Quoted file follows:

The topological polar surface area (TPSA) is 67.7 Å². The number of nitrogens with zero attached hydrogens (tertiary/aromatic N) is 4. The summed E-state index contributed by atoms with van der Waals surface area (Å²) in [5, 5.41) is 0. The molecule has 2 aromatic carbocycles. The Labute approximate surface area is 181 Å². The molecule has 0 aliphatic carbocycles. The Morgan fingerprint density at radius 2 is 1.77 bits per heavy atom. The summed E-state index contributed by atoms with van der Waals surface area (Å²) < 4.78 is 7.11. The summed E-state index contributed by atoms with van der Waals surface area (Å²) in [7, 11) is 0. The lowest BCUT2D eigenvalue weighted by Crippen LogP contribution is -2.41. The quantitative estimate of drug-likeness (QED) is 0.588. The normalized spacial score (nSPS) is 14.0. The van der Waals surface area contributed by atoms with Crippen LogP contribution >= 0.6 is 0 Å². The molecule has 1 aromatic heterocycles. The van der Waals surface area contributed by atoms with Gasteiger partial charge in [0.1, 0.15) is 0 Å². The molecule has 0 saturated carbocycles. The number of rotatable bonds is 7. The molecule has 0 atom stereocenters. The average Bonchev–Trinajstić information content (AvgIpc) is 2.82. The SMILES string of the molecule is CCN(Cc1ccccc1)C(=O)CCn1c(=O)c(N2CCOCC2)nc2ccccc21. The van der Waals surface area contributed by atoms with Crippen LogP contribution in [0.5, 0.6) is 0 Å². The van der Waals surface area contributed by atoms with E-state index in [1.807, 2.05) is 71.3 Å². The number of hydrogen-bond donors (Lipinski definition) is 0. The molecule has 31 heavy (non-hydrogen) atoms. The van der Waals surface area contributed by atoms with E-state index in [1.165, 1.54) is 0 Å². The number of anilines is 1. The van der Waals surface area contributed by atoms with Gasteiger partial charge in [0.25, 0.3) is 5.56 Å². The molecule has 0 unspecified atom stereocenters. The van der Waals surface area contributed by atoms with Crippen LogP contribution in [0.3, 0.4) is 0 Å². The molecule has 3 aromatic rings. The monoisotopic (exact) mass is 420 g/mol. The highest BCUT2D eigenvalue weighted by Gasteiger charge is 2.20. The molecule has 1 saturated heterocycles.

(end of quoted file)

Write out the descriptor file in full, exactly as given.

The topological polar surface area (TPSA) is 67.7 Å². The number of nitrogens with zero attached hydrogens (tertiary/aromatic N) is 4. The summed E-state index contributed by atoms with van der Waals surface area (Å²) in [5, 5.41) is 0. The molecule has 2 aromatic carbocycles. The Labute approximate surface area is 181 Å². The molecule has 0 aliphatic carbocycles. The Morgan fingerprint density at radius 2 is 1.77 bits per heavy atom. The summed E-state index contributed by atoms with van der Waals surface area (Å²) < 4.78 is 7.11. The summed E-state index contributed by atoms with van der Waals surface area (Å²) in [7, 11) is 0. The lowest BCUT2D eigenvalue weighted by Crippen LogP contribution is -2.41. The quantitative estimate of drug-likeness (QED) is 0.588. The normalized spacial score (nSPS) is 14.0. The van der Waals surface area contributed by atoms with Crippen LogP contribution >= 0.6 is 0 Å². The molecule has 1 aromatic heterocycles. The van der Waals surface area contributed by atoms with Gasteiger partial charge in [0.1, 0.15) is 0 Å². The molecule has 0 saturated carbocycles. The number of rotatable bonds is 7. The molecule has 0 atom stereocenters. The average Bonchev–Trinajstić information content (AvgIpc) is 2.82. The SMILES string of the molecule is CCN(Cc1ccccc1)C(=O)CCn1c(=O)c(N2CCOCC2)nc2ccccc21. The van der Waals surface area contributed by atoms with Crippen LogP contribution in [0.5, 0.6) is 0 Å². The van der Waals surface area contributed by atoms with E-state index in [1.807, 2.05) is 71.3 Å². The number of hydrogen-bond donors (Lipinski definition) is 0. The molecule has 31 heavy (non-hydrogen) atoms. The van der Waals surface area contributed by atoms with E-state index in [1.165, 1.54) is 0 Å². The number of anilines is 1. The van der Waals surface area contributed by atoms with Gasteiger partial charge in [0.25, 0.3) is 5.56 Å². The molecule has 0 unspecified atom stereocenters. The van der Waals surface area contributed by atoms with Crippen LogP contribution in [0.3, 0.4) is 0 Å². The molecule has 3 aromatic rings. The monoisotopic (exact) mass is 420 g/mol. The highest BCUT2D eigenvalue weighted by Gasteiger charge is 2.20. The molecule has 1 saturated heterocycles.